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An illustration of someone validating a concept

How to validate product concepts

16th June 2022

Within the context of product innovation, insight plays an important role in shaping and prioritising new ideas when entering a problem space.

Product innovation is all about creating something new that generates value for the business and its customers. Proving out ideas early and throughout the product development lifecycle is beneficial and helps reduce risk. This article outlines the value and best practices of concept validation.

Why bother proving out ideas for products?

Creating a new product can be exciting, but also challenging since launching a successful product requires considerations that centre around:

  • Business viability: is it a viable solution? Does it create value to the organisation?
  • Technical feasibility: how could it be achieved? Do the capabilities exist right now and how could it scale in the long-term? Is the system architecture designed in alignment with the user experience?
  • Customer desirability: do customers need it (not just want it)? Would they practically use it over an alternative?

If one or even two product considerations are missing, the value add to the customer or business is likely to fall short elsewhere. For instance, a new solution may be technically possible to develop, however the technology may not be readily available in all the proposed markets, therefore limiting customer reach and business value.

Why articulating ideas clearly matters

When creating something new and presenting the idea to stakeholders and customers, typically two things are articulated: the product value proposition, and the concept.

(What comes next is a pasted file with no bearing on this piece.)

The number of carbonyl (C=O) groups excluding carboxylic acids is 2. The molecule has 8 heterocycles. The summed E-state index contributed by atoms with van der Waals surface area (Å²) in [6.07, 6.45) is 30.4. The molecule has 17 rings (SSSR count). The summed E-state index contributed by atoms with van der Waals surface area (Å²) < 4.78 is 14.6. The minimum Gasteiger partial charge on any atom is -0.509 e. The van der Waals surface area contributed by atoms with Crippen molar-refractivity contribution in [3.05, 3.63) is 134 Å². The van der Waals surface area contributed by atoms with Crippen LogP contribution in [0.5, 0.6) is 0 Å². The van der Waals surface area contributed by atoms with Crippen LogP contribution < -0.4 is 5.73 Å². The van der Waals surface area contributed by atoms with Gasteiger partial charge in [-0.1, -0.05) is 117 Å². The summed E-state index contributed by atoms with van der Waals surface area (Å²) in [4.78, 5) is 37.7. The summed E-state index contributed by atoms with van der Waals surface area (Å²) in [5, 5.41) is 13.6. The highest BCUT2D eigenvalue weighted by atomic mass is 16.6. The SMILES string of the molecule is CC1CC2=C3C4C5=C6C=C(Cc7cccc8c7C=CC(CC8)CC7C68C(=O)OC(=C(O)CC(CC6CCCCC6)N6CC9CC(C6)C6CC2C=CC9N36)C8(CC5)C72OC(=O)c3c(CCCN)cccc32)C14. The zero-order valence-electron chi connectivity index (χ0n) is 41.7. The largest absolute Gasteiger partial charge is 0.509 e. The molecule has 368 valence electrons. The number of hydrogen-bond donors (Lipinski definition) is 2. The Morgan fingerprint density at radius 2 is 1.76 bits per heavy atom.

A product value proposition is the product’s elevator pitch, which articulates the business need, users’ problems, wants, needs and expectations in accordance with the solution being provided. They can be used with users, stakeholders, and potential investors.

There are many ways to structure a product value proposition statement, and a good one includes information about the: Users (who are your target users?), the problem (what is the problem being addressed?), the solution (how will the product solve the problem?), and images to reinforce the branding and content.

An illustration representing concept validation with the words "Make cleaning easier for you with CL33N-R and get more done. CL33R-N's intelligent prediction of your routine will keep your space clean and organised, especially on busy and stressful days"

A concept is a visual representation of an idea. Concepts can be presented in different formats using a mix of text, graphics, video, and audio. Formats may include a simple description, storyboards, sketches, a prototype and an explainer video.

An illustration of a person looking at prototypes through a magnifying glass

Being able to clearly articulate a new idea is crucial to gathering the right type of feedback.